The investors believed they were investing in the first construction projects at Jay Peak. They were unaware their money had been used by Quiros to buy the resort.

In a recent filing, Goldberg, who is now the lead plaintiff in the investor lawsuit, alleges for the first time the actual damages against Saint-Sauveur could top many times the sale price, reaching more than $80 million.

That’s because, according to filings by attorneys on Goldberg’s behalf, that alleged fraudulent sale set the stage for a “Ponzi-like” scheme that bilked EB-5 investors out of many more millions of dollars than the just sale price of the resort.

Lawyers for Saint-Sauveur Valley Resorts have called those latest damages figures “preposterous.”

And in a twist, Saint-Sauveur say it’s actually the receiver who is on the hook for any damages.

That’s because, they argue, a clause in paperwork that went along with the 2008 sale included a provision that the new owner, Quiros and his various entities, would assume any claims stemming from the EB-5 projects as well as cover any legal fees associated with those claims.

Attorneys for a group of EB-5 investors exit federal court in Burlington following a hearing Thursday. From left after lawyers Joshua Simonds and Keith Miller.

Saint-Sauveur, in a recent letter to Goldberg filed in the case, says the receiver has effectively taken over Quiros’ assets connected with the resort since his appointment to the post in April 2016 when state and federal investor fraud allegations were lobbed at Quiros.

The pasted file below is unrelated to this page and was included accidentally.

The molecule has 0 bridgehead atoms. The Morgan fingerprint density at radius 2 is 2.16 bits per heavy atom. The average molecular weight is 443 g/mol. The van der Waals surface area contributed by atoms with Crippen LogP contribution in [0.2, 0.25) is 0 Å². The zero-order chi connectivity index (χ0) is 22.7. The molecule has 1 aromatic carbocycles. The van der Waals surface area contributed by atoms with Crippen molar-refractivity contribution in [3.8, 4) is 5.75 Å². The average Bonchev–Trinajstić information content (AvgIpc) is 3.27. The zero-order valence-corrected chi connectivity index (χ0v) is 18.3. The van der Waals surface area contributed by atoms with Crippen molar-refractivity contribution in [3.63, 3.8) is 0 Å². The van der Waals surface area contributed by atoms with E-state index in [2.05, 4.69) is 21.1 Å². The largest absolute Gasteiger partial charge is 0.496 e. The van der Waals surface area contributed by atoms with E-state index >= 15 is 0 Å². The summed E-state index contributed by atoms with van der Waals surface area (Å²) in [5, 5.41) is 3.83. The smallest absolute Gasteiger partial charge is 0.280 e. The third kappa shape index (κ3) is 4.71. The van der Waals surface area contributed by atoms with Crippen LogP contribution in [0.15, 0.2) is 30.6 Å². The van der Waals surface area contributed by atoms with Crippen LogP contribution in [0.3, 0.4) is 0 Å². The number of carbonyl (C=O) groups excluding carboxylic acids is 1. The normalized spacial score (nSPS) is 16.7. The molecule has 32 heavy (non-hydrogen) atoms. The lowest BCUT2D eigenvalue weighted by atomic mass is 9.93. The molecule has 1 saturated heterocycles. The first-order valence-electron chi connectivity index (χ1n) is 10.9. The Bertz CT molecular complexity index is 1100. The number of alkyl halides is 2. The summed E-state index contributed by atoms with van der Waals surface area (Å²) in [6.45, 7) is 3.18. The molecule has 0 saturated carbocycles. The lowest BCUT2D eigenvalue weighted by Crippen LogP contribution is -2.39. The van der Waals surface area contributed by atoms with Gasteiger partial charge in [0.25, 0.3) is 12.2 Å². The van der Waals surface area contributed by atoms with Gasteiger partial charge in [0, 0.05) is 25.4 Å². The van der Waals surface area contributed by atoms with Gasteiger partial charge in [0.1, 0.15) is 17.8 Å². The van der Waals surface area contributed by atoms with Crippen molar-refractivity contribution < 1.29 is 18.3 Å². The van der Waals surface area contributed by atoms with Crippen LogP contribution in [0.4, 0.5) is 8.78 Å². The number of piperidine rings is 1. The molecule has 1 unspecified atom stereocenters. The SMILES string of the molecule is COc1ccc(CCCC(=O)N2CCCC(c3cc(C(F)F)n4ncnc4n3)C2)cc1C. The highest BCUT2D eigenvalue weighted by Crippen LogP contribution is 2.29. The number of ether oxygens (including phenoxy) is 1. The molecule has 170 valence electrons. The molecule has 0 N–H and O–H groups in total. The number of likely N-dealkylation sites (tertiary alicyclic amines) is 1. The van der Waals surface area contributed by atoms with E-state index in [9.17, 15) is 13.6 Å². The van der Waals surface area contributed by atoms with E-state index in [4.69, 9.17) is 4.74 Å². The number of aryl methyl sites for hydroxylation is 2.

In addition to being responsible for claims associated with those EB-5 projects, Saint-Sauveur says the receiver is also liable to pay the Canadian firm’s legal fees tied to the case, now totaling about $143,000.

At hearing Friday in federal court in Burlington, attorney Keith Miller, representing Goldberg, said the letter was nothing more than a “threat.”

Judge Christina Reiss said she wasn’t sure from reading the latest filings in the case exactly how the receiver’s request for damages shot up to more than $80 million.

She asked Miller to submit an amended complaint tying the damages to more specific claims, giving him 30 days to submit that filing.

Reiss told the attorney for Saint-Sauveur that she was surprised that the revelations in the letter to the receiver were just coming out now.

Laurence May, an attorney for Saint-Sauveur, said at the hearing he had only discovered the information.

The judge also appeared frustrated by the pace of the case.

“This is off track and we’re going to be putting it back on track,” said Reiss, ordering the attorneys to work together to come up with a schedule to have the case ready for trial in eight months.

The lawsuit at the center of the dispute was filed in April 2017, with Goldberg, who represents the interests of all the defrauded investors, taking over as the lead lead plaintiff in the case about a year later.